100Hands: Making Light Work of Luxury

Using ancient techniques originally reserved for nobility, 100Hands creates shirts with a kind of flair not often seen in shirtmaking today.
100Hands: Making Light Work of Luxury
While Italy, France and England remain bastions of tailoring and shirtmaking, in recent years other countries have emerged with style, craft and panache. The likes of B&Tailor in Korea or Ciccio in Japan have shown the world their take on traditional tailoring with impressive flair. And let’s be clear – it’s refreshing to have great people of the craft from across the continents showing Europeans how it is done. The result is a virtuous circle of improvement, strive for perfection and proof that artisans around the globe are renewing their interest in quality. One country that is seldom mentioned for high-end menswear is India. Craft has, nonetheless, been how many people have made a living in India since 2000 BC and that heritage is, according to Akshat Jain, co-owner of 100Hands, “what gave us something so valuable to offer”. Thanks to its roots in the embroidery trade, 100Hands employs descendants of the families who hand-embroidered textiles for the Maharajas of India and are therefore well versed in the finest needle-craft techniques from the 17th century – ones they still use today to make each shirt. Beautiful garments take time, patience and skill, and watching the seamstresses at work in their atelier is a constant reminder of this. Akshat is willingly transparent about the shirts being made in India and is incredibly proud of it. The name of the company represents yet more proof of the respect it has for its skilled workers. Rather than naming it after the founders or the family owning it, the name of the company is an homage to the 50 pairs of hands it takes to produce a single handmade shirt. In regards to working conditions, it seems only natural to the owners of 100Hands to give a comfortable environment, with marble floors, air-conditioning and a dust-free climate, in addition to wages far above the average for garment workers. 100Hands remains conscious that to have the best products, it needs to provide workers with the best environment, and the brand goes the extra mile by giving all unused pieces of fabrics to local organisations to create clothes for children.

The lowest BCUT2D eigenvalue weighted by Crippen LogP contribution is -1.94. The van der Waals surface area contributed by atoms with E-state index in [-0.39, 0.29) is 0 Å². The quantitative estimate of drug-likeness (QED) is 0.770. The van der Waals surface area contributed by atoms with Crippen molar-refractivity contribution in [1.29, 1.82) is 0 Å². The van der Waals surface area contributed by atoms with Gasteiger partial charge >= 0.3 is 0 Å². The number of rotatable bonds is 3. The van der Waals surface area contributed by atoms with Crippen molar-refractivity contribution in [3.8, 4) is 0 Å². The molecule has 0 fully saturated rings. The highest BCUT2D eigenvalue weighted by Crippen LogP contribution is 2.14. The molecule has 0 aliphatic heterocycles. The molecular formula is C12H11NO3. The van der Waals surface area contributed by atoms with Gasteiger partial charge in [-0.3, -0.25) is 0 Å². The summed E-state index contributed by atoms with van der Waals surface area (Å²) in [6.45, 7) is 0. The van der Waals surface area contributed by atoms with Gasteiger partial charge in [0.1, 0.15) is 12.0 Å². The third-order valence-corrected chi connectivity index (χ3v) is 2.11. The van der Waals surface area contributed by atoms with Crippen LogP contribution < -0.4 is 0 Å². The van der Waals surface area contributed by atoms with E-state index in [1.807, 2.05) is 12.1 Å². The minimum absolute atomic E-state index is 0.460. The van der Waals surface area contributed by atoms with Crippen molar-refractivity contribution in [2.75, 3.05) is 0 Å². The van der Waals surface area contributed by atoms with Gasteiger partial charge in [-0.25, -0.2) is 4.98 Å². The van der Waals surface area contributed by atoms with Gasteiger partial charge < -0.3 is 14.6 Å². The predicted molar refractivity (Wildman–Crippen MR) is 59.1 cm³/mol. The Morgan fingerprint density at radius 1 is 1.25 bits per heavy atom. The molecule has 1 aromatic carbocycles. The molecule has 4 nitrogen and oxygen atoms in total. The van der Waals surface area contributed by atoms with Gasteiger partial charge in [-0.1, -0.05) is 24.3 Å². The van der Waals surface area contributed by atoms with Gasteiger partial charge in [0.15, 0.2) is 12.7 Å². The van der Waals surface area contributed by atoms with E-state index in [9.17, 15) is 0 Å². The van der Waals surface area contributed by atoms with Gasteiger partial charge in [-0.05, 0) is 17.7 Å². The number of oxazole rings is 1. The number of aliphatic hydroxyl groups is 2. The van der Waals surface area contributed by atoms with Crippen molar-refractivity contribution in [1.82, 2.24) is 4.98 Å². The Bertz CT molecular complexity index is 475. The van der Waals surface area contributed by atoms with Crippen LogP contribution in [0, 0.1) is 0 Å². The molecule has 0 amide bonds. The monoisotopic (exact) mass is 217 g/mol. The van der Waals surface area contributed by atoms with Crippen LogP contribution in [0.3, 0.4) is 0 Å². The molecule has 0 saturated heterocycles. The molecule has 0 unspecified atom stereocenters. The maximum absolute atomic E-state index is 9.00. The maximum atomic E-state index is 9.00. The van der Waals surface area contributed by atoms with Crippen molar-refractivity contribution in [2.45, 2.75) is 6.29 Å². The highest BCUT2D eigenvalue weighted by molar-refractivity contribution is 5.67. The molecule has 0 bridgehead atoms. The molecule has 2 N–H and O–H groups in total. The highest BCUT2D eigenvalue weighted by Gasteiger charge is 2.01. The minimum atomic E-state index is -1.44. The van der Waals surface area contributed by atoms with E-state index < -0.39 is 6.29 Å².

Varvara and Akshat Jain, founders of 100Hands.
Inside 100Hands' factory in India.
Each buttonhole is embroidered by hand and takes approximately 45 minutes to complete.
Each 100Hands shirt takes approximately 35 hours to make. Photograph by James Munro.
100Hands uses silk thread to achieve an ultra-fine stitch. Photograph by James Munro.
100Hands initially ventured into shirtmaking with six craftsmen creating exclusively for family and friends, without any commercial intent. However, Akshat’s father was unimpressed with the quality of shirts he would see on the market and became nostalgic for how well they were made in the past. His desire to construct shirts the same way his ancestors did means the company now employs 140 artisans to make a limited number of shirts per day, each taking 35 hours to make. But the number of hours isn’t of particular interest to 100 Hands – it is the “level of precision that defines true quality”, according to Akshat. For instance, the buttonholes are made using an ancient method embroidering on the extreme edge of the cut by placing the buttonhole on a flatbed. The finest needle is used for the procedure to place more than twice the number of stitches than normally included in a traditional handmade buttonhole. That’s 45 minutes for one buttonhole. The company supplies shirts to some of the most prestigious Savile Row houses, Parisian tailors and a few beautiful menswear temples across the world under private label, but is also serious about expanding under its own name, and rightly so. As a client himself, and a friend of The Rake, tailor Lorenzo Cifonelli says he “recognises (in 100Hands) the value of authenticity that we are all defending at Cifonelli” and that he admires “the creativity that exists while also respecting a high quality of craftsmanship”. Akshat also admits that when showing the pattern matching of the 100Hands collection at Japan’s Isetan two years ago, the buyers stood up and started clapping to salute the level of craftsmanship. Indeed, considering the dedication to craft and its role in shaking the stigma attached to India as an unfavourable labour market for garment-making, 100Hands deserves a round of applause.
100Hands has created a collection of shirts exclusively for The Rake. Photograph by James Munro.
Each shirt has gold thread stitched into the side gusset. Photograph by James Munro.
100Hands, The Rake